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Bulgarian Orthodox Church was established in 870 AD

Bulgarian Orthodox Church was established in 870 AD

3/4/2010 2:26:48 AM

The Bulgarian Orthodox Church has its origin in the flourishing Christian communities and churches, set up in the Balkans as early as the first centuries of the Christian era.

Christianity was brought to the Bulgarian lands and the rest of the Balkans by Apostle Paul and Apostle Andrew in the 1st century AD when the first organised Christian communities were also formed. By the beginning of the 4th century, Christianity had become the dominant religion in the region and towns like Serdica (Sofia), Philipopolis (Plovdiv), Odessus (Varna) and Adrianople (Edirne) were significant centres of Christianity in the Roman Empire.

The barbaric raids and incursions in the 4th and the 5th and the settlement of Slavs and Bulgars in the 6th and the 7th century wrought considerable damage to the ecclesiastical organisation of the Christian Church in the Bulgarian lands, yet they were far from destroying it. Christianity started to pave its way from the surviving Christian communities to the surrounding Slavic mass and by the middle of the 9th century, the majority of the Bulgarian Slavs, especially those living in Thrace and Macedonia, were already Christianised. The process of conversion also enjoyed some success among the Bulgar nobility. However, it was not until the official adoption of Christianity by Tsar Boris I in 865 that conditions for the establishment of an independent Bulgarian ecclesiastical entity were created.


From the very start Boris I was aware that the cultural advancement and the re-affirmation of the sovereignty and prestige of a Christian Bulgaria could be achieved through an enlightened and zealous clergy governed by an autocephalous church. To this end, he manoeuvred between the Patriarchate of Constantinople and the Roman Pope for a period of five years until the Fourth Council of Constantinople granted in 870 AD the Bulgarians an autonomous Bulgarian archbishopric.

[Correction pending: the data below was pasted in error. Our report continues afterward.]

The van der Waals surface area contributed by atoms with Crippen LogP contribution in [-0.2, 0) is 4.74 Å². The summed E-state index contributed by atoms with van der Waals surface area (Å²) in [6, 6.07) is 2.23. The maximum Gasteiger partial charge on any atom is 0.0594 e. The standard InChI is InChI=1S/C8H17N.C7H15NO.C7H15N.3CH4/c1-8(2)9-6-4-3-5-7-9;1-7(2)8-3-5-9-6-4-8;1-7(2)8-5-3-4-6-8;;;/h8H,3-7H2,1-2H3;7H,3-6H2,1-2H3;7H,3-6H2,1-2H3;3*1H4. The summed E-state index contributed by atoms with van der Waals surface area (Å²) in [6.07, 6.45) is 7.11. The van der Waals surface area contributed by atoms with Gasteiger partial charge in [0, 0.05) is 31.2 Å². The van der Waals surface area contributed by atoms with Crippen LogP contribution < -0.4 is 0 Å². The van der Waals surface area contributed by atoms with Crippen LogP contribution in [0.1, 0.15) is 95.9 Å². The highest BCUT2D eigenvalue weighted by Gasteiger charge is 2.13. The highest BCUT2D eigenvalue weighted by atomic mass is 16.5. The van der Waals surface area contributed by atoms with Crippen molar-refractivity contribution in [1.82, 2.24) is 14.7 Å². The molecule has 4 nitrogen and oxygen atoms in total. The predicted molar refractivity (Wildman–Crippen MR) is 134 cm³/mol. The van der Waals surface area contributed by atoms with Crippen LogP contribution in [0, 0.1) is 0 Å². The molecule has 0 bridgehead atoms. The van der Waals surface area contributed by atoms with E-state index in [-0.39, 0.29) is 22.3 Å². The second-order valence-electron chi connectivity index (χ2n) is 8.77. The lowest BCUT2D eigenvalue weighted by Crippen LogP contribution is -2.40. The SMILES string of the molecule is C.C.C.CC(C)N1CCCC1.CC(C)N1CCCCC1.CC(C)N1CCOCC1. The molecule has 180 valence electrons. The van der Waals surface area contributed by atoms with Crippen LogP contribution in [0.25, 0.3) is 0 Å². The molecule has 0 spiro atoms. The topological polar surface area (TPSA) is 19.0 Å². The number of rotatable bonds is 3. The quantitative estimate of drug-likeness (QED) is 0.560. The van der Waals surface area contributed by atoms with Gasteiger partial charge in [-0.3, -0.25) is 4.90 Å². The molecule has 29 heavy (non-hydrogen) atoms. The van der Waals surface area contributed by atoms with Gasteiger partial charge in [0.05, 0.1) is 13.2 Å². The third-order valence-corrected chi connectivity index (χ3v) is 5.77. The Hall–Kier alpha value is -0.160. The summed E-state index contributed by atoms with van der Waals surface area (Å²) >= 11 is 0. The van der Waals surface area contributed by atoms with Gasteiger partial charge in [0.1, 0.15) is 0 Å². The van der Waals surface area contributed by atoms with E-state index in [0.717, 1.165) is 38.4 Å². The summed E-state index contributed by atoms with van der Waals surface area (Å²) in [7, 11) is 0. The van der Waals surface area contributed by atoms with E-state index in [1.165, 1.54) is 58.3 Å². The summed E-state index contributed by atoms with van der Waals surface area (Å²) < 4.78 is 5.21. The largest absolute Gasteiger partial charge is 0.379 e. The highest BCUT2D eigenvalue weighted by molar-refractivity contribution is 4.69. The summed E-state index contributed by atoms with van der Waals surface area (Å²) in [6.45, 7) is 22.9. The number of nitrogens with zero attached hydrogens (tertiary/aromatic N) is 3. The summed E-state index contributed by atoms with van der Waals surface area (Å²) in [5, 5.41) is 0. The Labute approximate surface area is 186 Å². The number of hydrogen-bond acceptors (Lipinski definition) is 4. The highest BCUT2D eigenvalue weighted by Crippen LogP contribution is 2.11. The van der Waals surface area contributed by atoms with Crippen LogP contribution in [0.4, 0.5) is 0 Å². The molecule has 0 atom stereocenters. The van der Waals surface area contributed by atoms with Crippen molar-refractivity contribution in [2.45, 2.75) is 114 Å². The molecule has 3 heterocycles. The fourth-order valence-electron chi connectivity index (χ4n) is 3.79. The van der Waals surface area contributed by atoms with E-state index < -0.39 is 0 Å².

The archbishopric had its seat in the Bulgarian capital of Pliska and its diocese covered the whole territory of the Bulgarian state. The tug-of-war between Rome and Constantinople was also resolved by putting the Bulgarian archbishopric under the jurisdiction of the Patriarch of Constantinople from whom it obtained its first primate, its clergy and theological books.

Although the archbishopric enjoyed full internal autonomy, the goals of Boris I were scarcely fulfilled. A Greek liturgy offered by a Byzantine clergy furthered neither the cultural development of the Bulgarians, nor the consolidation of the Bulgarian state; it would have eventually resulted in the loss of both the identity of the people and the statehood of Bulgaria. Thus, the arrival of the most distinguished disciples of Saints Cyril and Methodius to Bulgaria in 886 came as a highly beneficial opportunity. Boris I entrusted the disciples with the task to instruct the future Bulgarian clergy in the Glagolitic alphabet and the Slavonic liturgy prepared by Cyril and based on the vernacular of the Bulgarian Slavs from the region of Thessaloniki. In 893, the Greek clergy was expelled from the country and the Greek language was replaced with the Slav-Bulgarian vernacular.

 

 Info: wikipedia



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